- Pick your favourite time of the day with your kids. I think (I hope) we all have that one specific time of the day, that one activity, that we enjoy with our children. Maybe it’s dinner as a family, or the drive to school, or maybe it’s the end of the day when they’re sleeping peacefully in their beds. For me it’s the bedtime story (stories) I read for them. I love stories and I love the feeling of both my angels snuggling up to me at the end of a long day. I remind myself every day of the fact that I love this moment and I thoroughly enjoy it (and tell my kids I enjoy being there with them.) Especially if it’s at the end of a rough day, it helps me connect with them in a loving way again before everyone settles down for the night.
- Put your phone away during the day. I know, it’s a tricky one, but I can also tell the difference between moments I’m mentally occupied (by my phone, or computer, or…) and moments when I’m really present. They can sense when our attention is elsewhere, and they need it, often. It’s wired into their biology: Our attention is what they need to survive.
Not seeing all those feeds also makes it easier to maintain realistic expectations of what time with kids is like.
- Redefine what makes a ‘good’ day. A good day with my kids is a day in which they know I love them, they enjoy themselves and they’ve eaten (mostly) healthy food. It’s a day where I don’t yell at them too often, and apologize when I do, and in which they don’t hurt each other too much, and apologize when they do. That’s enough. A good day doesn’t have to leave me with a perfectly clean house, 5 servings of veggies each and zero fights throughout the day, that’s just not going to happen.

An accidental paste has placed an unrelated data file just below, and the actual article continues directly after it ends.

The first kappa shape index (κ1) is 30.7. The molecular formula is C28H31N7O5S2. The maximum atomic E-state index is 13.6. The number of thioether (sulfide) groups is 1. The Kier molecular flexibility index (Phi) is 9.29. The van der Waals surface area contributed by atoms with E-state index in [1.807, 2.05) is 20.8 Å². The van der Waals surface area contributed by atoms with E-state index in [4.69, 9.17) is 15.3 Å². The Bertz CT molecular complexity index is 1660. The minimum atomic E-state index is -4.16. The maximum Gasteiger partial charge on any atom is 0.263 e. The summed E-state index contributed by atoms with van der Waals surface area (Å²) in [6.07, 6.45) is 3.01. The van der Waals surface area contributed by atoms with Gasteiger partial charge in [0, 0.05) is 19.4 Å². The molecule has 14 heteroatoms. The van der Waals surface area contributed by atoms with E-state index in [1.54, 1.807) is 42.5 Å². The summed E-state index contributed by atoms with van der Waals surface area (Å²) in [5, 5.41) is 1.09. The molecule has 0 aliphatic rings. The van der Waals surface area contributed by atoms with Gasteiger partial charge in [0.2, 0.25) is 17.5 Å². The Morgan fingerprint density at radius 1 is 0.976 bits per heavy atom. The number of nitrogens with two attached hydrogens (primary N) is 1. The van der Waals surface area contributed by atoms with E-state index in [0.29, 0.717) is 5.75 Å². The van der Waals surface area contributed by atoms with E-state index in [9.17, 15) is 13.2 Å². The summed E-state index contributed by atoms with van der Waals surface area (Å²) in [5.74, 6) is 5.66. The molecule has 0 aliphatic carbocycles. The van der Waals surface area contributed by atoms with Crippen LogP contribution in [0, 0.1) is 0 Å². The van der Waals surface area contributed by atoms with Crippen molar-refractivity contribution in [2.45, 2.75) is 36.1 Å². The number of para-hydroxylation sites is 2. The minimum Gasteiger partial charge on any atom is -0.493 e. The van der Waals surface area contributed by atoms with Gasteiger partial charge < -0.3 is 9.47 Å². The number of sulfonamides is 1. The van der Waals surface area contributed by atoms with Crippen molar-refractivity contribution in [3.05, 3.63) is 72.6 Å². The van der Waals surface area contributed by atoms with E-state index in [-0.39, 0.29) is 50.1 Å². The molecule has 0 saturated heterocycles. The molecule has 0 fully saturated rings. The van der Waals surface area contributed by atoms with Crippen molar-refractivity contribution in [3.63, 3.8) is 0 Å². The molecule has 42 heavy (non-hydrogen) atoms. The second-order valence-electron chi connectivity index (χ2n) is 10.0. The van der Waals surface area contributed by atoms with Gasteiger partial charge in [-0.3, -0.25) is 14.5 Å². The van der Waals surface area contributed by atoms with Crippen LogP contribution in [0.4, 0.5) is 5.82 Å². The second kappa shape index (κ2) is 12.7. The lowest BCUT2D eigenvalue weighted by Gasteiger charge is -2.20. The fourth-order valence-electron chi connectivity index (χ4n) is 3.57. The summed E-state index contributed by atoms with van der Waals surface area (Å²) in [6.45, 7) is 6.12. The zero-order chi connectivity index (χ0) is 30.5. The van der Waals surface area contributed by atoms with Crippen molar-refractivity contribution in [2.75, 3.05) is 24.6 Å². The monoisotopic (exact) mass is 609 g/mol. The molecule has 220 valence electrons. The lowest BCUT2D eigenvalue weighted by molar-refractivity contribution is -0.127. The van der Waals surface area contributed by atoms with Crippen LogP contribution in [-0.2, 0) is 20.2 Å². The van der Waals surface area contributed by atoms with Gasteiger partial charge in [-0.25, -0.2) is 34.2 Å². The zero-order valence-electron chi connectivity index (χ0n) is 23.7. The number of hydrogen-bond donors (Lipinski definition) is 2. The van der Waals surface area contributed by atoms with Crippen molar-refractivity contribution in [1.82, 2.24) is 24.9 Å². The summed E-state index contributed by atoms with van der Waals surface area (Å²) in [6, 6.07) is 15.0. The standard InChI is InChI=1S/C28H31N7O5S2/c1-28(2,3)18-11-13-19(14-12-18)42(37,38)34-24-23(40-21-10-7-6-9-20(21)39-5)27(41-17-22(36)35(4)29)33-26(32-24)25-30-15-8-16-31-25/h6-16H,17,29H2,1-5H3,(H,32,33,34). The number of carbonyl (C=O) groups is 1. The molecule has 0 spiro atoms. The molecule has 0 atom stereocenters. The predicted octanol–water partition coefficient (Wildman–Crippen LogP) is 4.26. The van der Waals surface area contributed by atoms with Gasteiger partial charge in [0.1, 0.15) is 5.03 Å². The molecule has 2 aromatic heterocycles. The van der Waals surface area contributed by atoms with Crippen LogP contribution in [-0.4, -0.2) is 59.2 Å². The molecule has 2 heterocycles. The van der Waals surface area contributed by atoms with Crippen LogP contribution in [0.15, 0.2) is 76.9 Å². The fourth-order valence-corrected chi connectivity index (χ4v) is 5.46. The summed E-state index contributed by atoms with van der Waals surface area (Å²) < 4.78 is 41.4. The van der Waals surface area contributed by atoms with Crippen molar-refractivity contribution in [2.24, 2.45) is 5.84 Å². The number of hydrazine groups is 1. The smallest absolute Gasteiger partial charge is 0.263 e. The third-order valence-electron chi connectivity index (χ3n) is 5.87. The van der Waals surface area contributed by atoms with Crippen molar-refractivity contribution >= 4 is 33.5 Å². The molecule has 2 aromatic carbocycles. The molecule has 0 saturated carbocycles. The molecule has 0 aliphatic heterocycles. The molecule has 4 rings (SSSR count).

- Find things to enjoy together. Did you enjoy drawing as a child? Do you have a fondness for boardgames (check!) or are you a dedicated Disney fan? There are activities you can enjoy together, even if you’re not the type to climb on the sofa and play Captain Hook to their Peter Pan (though I’ve been there as well, coat hanger in place as the hook). I, for one, can really enjoy walks in the woods, alone or with my kids.
- Plan and then let go of that plan. It’s nice to know what you might cook for dinner, even if you end up changing to freezer pizza’s last minute. It’s comforting to know you can go to the playground in the afternoon, even if the kids end up wanting to spend the day in the backyard. The best time to make these plans is the night before, or, at the very latest, at breakfast.
Having these plans built around your kids, is also a way to help you set realistic expectations of the day. Apart from that it greatly reduces stress, which never makes for great parenting!
- Let go of the guilt. Guilt can be a useful emotion: It can show us where we’ve acted out of accordance with our own values and where we want to act differently in the future. But there’s also the kind of guilt that comes from not living up to impossible standards we set for ourselves. If you don’t want to join in the water balloon fight, then don’t. Don’t feel guilty about it either. If you try to force yourself out of guilt, it rarely ever leads to joy, trust me!
- Be realistic, be mild, be gentle. When things go sour, don’t beat yourself up over it. If there’s a bad day, don’t spend the rest of the week fretting over it. Chances are, if you screw up from time to time, your children are more than willing to forgive you, so try to do the same for yourself. Take care of yourself and your own needs, respect your own boundaries so that you have something to give. Your children will learn that ‘no’ to this can mean ‘yes’ to that.
- Ask for help. If you’re overwhelmed, ask someone if they can take your children for a few hours. If you find something in raising your children particularly challenging, ask a professional for help. If you have trouble asking for help, read my post How Do You Ask For Help.
How do you make the most out of the days with your children? Do you have favourite activities you do with them? Do you plan those days out or just try to go with the flow? Or do you bump into those same obstacles?